Utah Redistricting Committee outlines redistricting process

Every ten years the Utah Legislature is constitutionally required to redraw legislative, congressional, and school board district boundaries to reflect changes in population.

To accomplish this, the Legislature formed the bipartisan Utah Legislative Redistricting Committee, to gather input from the public and recommend new district boundaries. 

“As lawmakers, we are accountable to Utahns and committed to upholding the public process,” said Senator Scott Sandall, co-chair of the Legislative Redistricting Committee. “We have a vested interest in the feedback and views of our constituents.”

The Utah Legislative Redistricting Committee adopted procedural guidelines to prohibit the committee from using partisan data when drawing maps to ensure the Utah redistricting process is fair and equitable.

“Due to the delays caused by the COVID-19 pandemic, we are facing a shorter timeline, essentially completing nine months of work in six weeks,” said Rep. Paul Ray, co-chair of the Legislative Redistricting Committee.

“Because of this accelerated timeline, the public’s involvement and input will be crucial to our success.”

Data from the 2020 Census was delayed due to the COVID-19 pandemic, resulting in an accelerated redistricting timeline.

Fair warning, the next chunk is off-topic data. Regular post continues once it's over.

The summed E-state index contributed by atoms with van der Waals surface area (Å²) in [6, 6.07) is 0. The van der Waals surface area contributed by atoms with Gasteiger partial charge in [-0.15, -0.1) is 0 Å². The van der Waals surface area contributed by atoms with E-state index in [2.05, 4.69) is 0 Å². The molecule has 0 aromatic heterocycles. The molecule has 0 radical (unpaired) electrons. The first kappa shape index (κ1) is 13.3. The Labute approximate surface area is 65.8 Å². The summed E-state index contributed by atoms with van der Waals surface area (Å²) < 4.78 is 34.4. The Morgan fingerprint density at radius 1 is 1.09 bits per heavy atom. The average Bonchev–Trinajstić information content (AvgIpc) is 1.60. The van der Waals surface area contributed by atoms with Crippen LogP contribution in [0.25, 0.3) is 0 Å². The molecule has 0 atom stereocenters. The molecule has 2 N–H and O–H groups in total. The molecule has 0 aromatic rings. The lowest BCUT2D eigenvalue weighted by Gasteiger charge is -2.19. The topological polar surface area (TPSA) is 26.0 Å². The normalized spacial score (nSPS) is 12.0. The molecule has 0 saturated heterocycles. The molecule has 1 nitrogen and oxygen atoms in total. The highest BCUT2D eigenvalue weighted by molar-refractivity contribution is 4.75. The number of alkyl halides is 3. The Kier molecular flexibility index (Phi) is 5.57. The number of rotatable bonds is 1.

Though adjustments were made to fit the condensed timeline, the Legislative Redistricting Committee is committed to holding the same number of town hall meetings as the previous redistricting cycle.

The committee will maintain an open and transparent process and gather as much public input as possible.

Once the U.S. Census data is available, the Legislative Redistricting Committee will travel to various locations across the state to hold town hall meetings.

In addition to participating in public meetings, all Utahns are encouraged to use the map drawing tool to create and submit maps for the committee to review.

To assist with gathering input, the Legislature funded the Independent Redistricting Commission. This commission will provide recommendations to the Legislative Redistricting Committee by November 1, 2021. 

Anticipated Redistricting Timeline:

August 2021 – The Legislative Redistricting Committee expects to receive data from the U.S. Census Bureau by August 16.

September 2021 – The Legislative Redistricting Committee expects to have the online redistricting software tool ready for public use by early September. 

September-October 2021 – The Legislative Redistricting Committee will hold public hearings, and Utahns will be able to draw and submit maps online.

November 2021 – The Legislative Redistricting Committee will review recommended maps by the public and the Independent Redistricting Commission before providing its recommendation to the full Legislature.

November 2021 – The Legislature will adopt final maps before Thanksgiving.

December 2021 – The governor will approve or veto legislative maps.

Find additional information at redistricting.utah.gov.

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